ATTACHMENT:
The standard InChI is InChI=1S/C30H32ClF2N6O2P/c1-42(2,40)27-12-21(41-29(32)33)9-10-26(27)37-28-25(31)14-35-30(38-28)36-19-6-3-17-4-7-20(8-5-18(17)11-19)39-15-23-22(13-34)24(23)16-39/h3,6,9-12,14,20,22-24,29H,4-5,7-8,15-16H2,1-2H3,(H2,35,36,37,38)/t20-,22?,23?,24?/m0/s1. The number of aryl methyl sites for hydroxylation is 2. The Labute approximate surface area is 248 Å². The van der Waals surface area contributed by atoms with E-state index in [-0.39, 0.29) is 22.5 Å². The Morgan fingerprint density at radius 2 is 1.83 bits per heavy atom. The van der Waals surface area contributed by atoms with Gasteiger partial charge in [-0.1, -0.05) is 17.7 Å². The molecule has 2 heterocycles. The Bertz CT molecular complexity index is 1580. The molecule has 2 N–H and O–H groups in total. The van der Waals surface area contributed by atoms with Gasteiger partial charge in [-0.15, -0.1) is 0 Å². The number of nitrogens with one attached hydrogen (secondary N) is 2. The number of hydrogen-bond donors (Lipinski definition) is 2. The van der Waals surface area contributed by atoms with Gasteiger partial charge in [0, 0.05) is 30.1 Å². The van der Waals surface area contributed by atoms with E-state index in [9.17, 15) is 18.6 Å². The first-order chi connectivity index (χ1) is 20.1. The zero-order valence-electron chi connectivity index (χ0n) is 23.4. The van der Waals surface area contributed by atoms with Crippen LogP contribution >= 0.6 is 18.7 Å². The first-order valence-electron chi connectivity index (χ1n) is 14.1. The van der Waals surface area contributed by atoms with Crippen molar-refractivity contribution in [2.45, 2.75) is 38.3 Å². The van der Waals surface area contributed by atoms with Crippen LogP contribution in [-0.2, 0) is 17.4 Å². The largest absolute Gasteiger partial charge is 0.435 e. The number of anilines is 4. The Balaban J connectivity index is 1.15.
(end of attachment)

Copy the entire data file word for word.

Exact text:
The standard InChI is InChI=1S/C30H32ClF2N6O2P/c1-42(2,40)27-12-21(41-29(32)33)9-10-26(27)37-28-25(31)14-35-30(38-28)36-19-6-3-17-4-7-20(8-5-18(17)11-19)39-15-23-22(13-34)24(23)16-39/h3,6,9-12,14,20,22-24,29H,4-5,7-8,15-16H2,1-2H3,(H2,35,36,37,38)/t20-,22?,23?,24?/m0/s1. The number of aryl methyl sites for hydroxylation is 2. The Labute approximate surface area is 248 Å². The van der Waals surface area contributed by atoms with E-state index in [-0.39, 0.29) is 22.5 Å². The Morgan fingerprint density at radius 2 is 1.83 bits per heavy atom. The van der Waals surface area contributed by atoms with Gasteiger partial charge in [-0.1, -0.05) is 17.7 Å². The molecule has 2 heterocycles. The Bertz CT molecular complexity index is 1580. The molecule has 2 N–H and O–H groups in total. The van der Waals surface area contributed by atoms with Gasteiger partial charge in [-0.15, -0.1) is 0 Å². The number of nitrogens with one attached hydrogen (secondary N) is 2. The number of hydrogen-bond donors (Lipinski definition) is 2. The van der Waals surface area contributed by atoms with Gasteiger partial charge in [0, 0.05) is 30.1 Å². The van der Waals surface area contributed by atoms with E-state index in [9.17, 15) is 18.6 Å². The first-order chi connectivity index (χ1) is 20.1. The zero-order valence-electron chi connectivity index (χ0n) is 23.4. The van der Waals surface area contributed by atoms with Crippen LogP contribution >= 0.6 is 18.7 Å². The first-order valence-electron chi connectivity index (χ1n) is 14.1. The van der Waals surface area contributed by atoms with Crippen molar-refractivity contribution in [2.45, 2.75) is 38.3 Å². The van der Waals surface area contributed by atoms with Crippen LogP contribution in [-0.2, 0) is 17.4 Å². The largest absolute Gasteiger partial charge is 0.435 e. The number of anilines is 4. The Balaban J connectivity index is 1.15.